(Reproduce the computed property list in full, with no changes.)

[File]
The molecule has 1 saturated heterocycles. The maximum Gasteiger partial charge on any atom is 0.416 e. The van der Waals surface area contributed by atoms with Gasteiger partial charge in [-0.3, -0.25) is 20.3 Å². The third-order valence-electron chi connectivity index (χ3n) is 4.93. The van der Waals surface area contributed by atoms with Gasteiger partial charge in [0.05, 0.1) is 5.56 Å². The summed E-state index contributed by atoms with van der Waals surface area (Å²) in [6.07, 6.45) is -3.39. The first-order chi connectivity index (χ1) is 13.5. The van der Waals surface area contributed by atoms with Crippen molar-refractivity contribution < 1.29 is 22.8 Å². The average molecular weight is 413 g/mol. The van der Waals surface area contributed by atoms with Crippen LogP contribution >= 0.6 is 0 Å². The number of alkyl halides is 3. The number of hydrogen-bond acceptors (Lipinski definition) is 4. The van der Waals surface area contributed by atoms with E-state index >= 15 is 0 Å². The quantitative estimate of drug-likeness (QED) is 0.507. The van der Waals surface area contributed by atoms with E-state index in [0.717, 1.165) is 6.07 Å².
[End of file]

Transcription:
The molecule has 1 saturated heterocycles. The maximum Gasteiger partial charge on any atom is 0.416 e. The van der Waals surface area contributed by atoms with Gasteiger partial charge in [-0.3, -0.25) is 20.3 Å². The third-order valence-electron chi connectivity index (χ3n) is 4.93. The van der Waals surface area contributed by atoms with Gasteiger partial charge in [0.05, 0.1) is 5.56 Å². The summed E-state index contributed by atoms with van der Waals surface area (Å²) in [6.07, 6.45) is -3.39. The first-order chi connectivity index (χ1) is 13.5. The van der Waals surface area contributed by atoms with Crippen molar-refractivity contribution < 1.29 is 22.8 Å². The average molecular weight is 413 g/mol. The van der Waals surface area contributed by atoms with Crippen LogP contribution >= 0.6 is 0 Å². The number of alkyl halides is 3. The number of hydrogen-bond acceptors (Lipinski definition) is 4. The van der Waals surface area contributed by atoms with E-state index >= 15 is 0 Å². The quantitative estimate of drug-likeness (QED) is 0.507. The van der Waals surface area contributed by atoms with E-state index in [0.717, 1.165) is 6.07 Å².